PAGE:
BTW, warning to those that might care - some of the other reviews for this movie here are a little spoiler-heavy!


Reviewed by: Sydneyguy
Date: 12/20/2001
Summary: Pretty good

A fresh movie at last!!
A movie that takes a few different twists than the average hk cop/robber movie.
A much better movie than i expected, and the depth of the characters was good. You get to know each character, even if the characters play small roles in the grand scheme.
Look for Lam suet in a part which i thought was hilarious!!

7/10

Reviewer Score: 7

Reviewed by: auto
Date: 07/31/2001
Summary: A New Breed of HK Triad Movie

The story line is closer to dark Hollywood ganster movie like Goodfellas, Casino than other Triad HK movies. It revolves around an undercover cop who turned bad. In this movie, Daniel Wu (who always plays good guy) is the villian. Unfortunately, he is potrayed more as a viscious crook while lacking the style and panache of say, (Hou Nam of the Y & D series). You actually feel good when he finally had it in the end. Nevertheless, a well made triad movie.


Reviewed by: reelcool
Date: 06/21/2001
Summary: Fun Movie

Not bad at all taking into consideration all the "gangster crap" movies out there now. It was entertaining without going "over the top", and had an easy story to follow. The director did a good job, making the old theme, good cop goes bad, feel new and exciting to watch. The actor, "Daniel Wu", also did a good job as the corrupt cop. Very fun movie.


Reviewed by: TKC
Date: 05/23/2001
Summary: Daniel Wu is on top form


This is a very good gangster film and moves away from the young and dangerous type. I think that the script is well worked and really like the idea of a good cop turn bad after going undercover. The film is clever and has a distinct style. Although rather lacking in the action department, what action there is link well with the story telling of Daniel Wu's demise. I am increasingly becoming an admirer of Daniel Wu's work (Hit Team, Purple storm, Genxcops) and cop on a mission is perhaps his best performance yet. The other members of the cast put in good performances too, notably Eric Tsang.
Cop on a mission is not as good as the Daniel Wu films mentioned above but is nevertheless well recommended.
8/10

Reviewer Score: 8

Reviewed by: GenXcops_Jack
Date: 05/21/2001
Summary: movie is ok, good rental

i'm kind of tired of watching wu play cops, too many damn cop movies for him in too short a time span. i lilked hit team much more then this movie. i found tsang quite refreshing playing the role of mob leader. besides the work of wu and tsang, i really didnt' like the movie.


Reviewed by: xiaoka
Date: 05/10/2001
Summary: Good gangster flick...


Although the plot devices are a lot like some of Daniel Wu's earlier work: gangsters (Young and Dangerous: The Prequel), cops (Bishonen, Undercover Blues), undercover cops specifically (Undercover Blues) and divided loyalties between good and bad(Purple Storm), this movie is pretty fresh.

The direction and acting are good, particularly from Wu and Shooky Kwan. Personally I found Tsang hard to believe as a bad-ass mob lord (especially if you watch this movie in Cantonese... that voice!) but the movie doesn't take itself too seriously, at least not all the time, there's a bit of 'pulp' to it that keeps it interesting.

If you like the gangster genre, stories of forbidden romance, or the opportunity to see Daniel Wu's butt, check out this one. Worth seeing in the theater if you can.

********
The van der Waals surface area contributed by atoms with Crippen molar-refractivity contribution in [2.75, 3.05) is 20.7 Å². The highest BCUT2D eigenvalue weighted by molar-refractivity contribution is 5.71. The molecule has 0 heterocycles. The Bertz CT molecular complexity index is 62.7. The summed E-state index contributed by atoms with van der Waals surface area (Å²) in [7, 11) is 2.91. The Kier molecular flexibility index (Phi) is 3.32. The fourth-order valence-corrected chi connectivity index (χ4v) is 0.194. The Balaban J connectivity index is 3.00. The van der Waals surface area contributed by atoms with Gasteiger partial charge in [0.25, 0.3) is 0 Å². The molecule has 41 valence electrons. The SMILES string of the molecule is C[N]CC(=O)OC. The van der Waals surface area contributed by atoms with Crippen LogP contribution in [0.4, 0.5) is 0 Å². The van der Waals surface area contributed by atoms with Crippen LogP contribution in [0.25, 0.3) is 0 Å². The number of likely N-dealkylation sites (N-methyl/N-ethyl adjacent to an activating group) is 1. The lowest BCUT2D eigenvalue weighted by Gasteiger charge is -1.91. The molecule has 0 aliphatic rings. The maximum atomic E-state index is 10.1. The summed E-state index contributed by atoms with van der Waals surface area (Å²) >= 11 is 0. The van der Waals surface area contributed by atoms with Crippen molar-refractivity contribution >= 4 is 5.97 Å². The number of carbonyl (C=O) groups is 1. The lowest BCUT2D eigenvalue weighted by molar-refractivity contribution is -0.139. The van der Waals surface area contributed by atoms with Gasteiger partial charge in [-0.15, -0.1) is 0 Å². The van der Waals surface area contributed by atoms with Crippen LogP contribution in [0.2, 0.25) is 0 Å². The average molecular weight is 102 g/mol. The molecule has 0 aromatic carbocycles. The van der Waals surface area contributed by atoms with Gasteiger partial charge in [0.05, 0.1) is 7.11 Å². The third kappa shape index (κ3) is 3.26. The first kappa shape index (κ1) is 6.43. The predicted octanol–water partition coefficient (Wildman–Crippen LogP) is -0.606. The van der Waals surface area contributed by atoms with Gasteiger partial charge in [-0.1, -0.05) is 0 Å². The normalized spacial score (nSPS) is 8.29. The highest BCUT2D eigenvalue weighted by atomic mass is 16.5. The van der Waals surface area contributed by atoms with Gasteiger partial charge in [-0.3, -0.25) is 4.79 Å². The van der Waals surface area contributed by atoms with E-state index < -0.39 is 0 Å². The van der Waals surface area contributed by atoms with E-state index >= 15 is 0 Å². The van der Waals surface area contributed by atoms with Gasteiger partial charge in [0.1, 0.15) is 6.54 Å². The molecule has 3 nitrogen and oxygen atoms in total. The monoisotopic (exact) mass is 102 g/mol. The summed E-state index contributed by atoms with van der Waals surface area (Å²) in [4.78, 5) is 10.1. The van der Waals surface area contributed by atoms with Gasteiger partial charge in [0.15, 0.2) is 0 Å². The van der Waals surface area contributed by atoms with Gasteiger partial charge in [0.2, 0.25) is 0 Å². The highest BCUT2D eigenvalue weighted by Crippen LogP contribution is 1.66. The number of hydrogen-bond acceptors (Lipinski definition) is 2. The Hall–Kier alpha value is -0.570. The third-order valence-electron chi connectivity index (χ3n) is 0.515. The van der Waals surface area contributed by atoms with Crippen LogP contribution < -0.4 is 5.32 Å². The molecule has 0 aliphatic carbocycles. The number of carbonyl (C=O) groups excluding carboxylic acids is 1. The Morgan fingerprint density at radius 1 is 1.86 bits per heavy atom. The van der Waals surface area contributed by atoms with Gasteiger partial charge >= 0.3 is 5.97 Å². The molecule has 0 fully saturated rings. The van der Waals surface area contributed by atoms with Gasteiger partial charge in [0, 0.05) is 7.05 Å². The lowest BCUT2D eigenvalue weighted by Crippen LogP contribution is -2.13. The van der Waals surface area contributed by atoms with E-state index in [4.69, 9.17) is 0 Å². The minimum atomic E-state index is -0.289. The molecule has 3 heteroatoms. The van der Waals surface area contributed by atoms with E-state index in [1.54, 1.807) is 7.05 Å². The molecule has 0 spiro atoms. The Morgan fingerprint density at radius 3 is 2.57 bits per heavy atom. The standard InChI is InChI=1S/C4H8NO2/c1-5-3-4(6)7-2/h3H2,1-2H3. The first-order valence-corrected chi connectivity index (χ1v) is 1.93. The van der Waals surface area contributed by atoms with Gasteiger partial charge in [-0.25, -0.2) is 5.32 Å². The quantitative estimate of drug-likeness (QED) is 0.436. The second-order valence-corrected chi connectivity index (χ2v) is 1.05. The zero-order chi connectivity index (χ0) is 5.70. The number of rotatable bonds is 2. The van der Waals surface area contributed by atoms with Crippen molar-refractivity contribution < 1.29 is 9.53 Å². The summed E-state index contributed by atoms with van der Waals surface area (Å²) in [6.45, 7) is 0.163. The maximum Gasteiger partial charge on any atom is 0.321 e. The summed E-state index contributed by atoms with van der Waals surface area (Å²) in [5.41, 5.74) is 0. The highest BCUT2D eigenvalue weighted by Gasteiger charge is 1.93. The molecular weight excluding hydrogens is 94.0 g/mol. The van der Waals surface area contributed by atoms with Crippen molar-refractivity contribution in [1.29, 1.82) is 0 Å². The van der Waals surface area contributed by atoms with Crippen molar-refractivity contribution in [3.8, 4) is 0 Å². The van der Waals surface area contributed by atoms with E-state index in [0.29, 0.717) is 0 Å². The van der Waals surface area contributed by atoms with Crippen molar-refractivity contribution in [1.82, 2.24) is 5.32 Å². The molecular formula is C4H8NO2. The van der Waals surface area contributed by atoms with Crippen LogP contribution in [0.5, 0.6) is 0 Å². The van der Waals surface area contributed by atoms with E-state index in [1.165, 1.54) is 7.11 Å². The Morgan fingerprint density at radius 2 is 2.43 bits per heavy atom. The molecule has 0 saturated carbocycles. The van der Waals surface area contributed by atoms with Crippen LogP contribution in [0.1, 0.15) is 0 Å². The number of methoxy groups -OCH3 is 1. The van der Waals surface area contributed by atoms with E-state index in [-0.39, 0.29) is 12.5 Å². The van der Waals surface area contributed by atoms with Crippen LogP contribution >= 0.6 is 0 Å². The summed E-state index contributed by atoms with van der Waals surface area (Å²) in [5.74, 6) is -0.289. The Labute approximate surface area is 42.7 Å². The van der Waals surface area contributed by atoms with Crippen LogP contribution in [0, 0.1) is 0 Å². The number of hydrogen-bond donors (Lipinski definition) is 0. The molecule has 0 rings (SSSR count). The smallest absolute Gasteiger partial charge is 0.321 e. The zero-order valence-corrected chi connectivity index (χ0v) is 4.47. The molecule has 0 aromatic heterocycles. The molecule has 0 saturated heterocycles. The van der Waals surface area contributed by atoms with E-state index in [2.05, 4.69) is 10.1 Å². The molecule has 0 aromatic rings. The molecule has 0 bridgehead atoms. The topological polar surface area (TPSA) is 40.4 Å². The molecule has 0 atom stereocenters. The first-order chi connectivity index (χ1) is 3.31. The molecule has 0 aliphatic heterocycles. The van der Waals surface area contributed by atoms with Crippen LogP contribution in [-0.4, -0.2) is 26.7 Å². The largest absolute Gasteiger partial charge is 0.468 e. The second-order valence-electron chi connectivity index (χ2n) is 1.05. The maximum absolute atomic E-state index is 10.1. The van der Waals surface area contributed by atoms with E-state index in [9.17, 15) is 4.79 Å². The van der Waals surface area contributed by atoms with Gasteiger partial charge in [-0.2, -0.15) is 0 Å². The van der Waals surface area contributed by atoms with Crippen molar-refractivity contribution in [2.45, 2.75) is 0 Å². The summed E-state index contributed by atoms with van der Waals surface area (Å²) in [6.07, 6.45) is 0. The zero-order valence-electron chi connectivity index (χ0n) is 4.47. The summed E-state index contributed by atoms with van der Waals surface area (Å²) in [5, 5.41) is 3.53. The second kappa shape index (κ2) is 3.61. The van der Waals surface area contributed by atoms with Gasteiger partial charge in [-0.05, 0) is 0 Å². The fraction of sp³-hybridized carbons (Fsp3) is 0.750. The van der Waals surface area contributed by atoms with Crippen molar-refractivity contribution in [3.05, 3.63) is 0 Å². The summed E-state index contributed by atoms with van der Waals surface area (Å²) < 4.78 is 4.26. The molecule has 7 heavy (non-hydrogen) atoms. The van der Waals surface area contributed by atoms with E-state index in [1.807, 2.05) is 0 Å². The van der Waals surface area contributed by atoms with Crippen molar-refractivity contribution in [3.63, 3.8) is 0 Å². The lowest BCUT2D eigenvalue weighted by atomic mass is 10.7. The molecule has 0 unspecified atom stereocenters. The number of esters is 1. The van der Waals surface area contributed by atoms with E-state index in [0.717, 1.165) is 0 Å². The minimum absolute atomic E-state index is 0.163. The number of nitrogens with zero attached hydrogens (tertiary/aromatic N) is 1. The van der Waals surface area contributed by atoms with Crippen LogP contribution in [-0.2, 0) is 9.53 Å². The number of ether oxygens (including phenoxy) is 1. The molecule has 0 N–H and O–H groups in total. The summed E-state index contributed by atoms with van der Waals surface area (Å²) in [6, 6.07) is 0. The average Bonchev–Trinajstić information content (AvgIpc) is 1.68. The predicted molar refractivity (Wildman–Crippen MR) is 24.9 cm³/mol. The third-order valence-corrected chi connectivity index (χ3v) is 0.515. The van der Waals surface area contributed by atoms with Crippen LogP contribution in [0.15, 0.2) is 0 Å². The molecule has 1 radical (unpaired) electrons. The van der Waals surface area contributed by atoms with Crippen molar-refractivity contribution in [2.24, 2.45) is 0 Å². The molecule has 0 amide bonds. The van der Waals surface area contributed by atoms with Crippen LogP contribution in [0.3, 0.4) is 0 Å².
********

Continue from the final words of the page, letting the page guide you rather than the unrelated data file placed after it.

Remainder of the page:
Reviewer Score: 7

Reviewed by: Paul Fonoroff
Date: 03/07/2001

It's a busy month for Daniel Wu, starring as a police officer in the recently released Hit Team and now as an undercover cop in Cop on a Mission. The latter displays Wu's progress both histrionically and linguistically. The American-born model-turned-actor, who spoke almost no Chinese on his arrival in Hong Kong a few years ago, manages long stretches of Cantonese dialogue credibly (albeit heavily accented), and acquits himself well in the relatively complex role of a good cop gone bad.

If nothing else, the movie displays the actor's total confidence in those calling the shots. Director Marco Mak, one of the best editors on the local scene, creates a very slick product that is astonishingly uneven, veering from the highly polished to the outrageously crude. He is aided the script, composed by a scribe with the intriguing pseudonym "Not a Woman".

At times the proceedings are downright gripping, as we witness the descent of Mike (Daniel Wu) from Mr. Nice Guy into the incarnation of evil as he doublecrosses and schemes to reach the top and scrape the bottom. Just when the viewer gets involved in Mike and his milieu, the audience is jerked out of its collective mood. It is but the first of many scenes in which Mike, his backside totally naked, showers and masturbates as he fantasizes about the buxom wife (Suki Kwan) of the kingpin (Eric Tsang) whose gang he has infiltrated. The sleazy jazz score adds to the impression of cheap soft core porn. Granted, Daniel Wu has become something of a gay icon since his 1998 debut as the sexually conflicted patrolman in Bishonen, but the numerous displays of beefcake seem amusingly out of place in Cop on a Mission.

The movie begins in an offbeat manner reminiscent of Sunset Boulevard, with Mike narrating from the grave as he is being buried alive. One thus immediately knows where the film is headed and focuses on how it gets there. Though the lusty detours give Cop on a Mission a laughably campy dimension, the journey is at times downright touching. Eric Tsang, as the impotent mobster who deeply loves his spouse, delivers another poignant performance and shows that it doesn't take six-pack abs to steal the spotlight.

2 1/2 Stars

This review is copyright (c) 2001 by Paul Fonoroff. All rights reserved. No part of the review may be reproduced or transmitted in any form or by any means, electronic or mechanical, including photocopying, recording, or by any information storage and retrieval system, without permission in writing from the copyright owner.

Reviewer Score: 5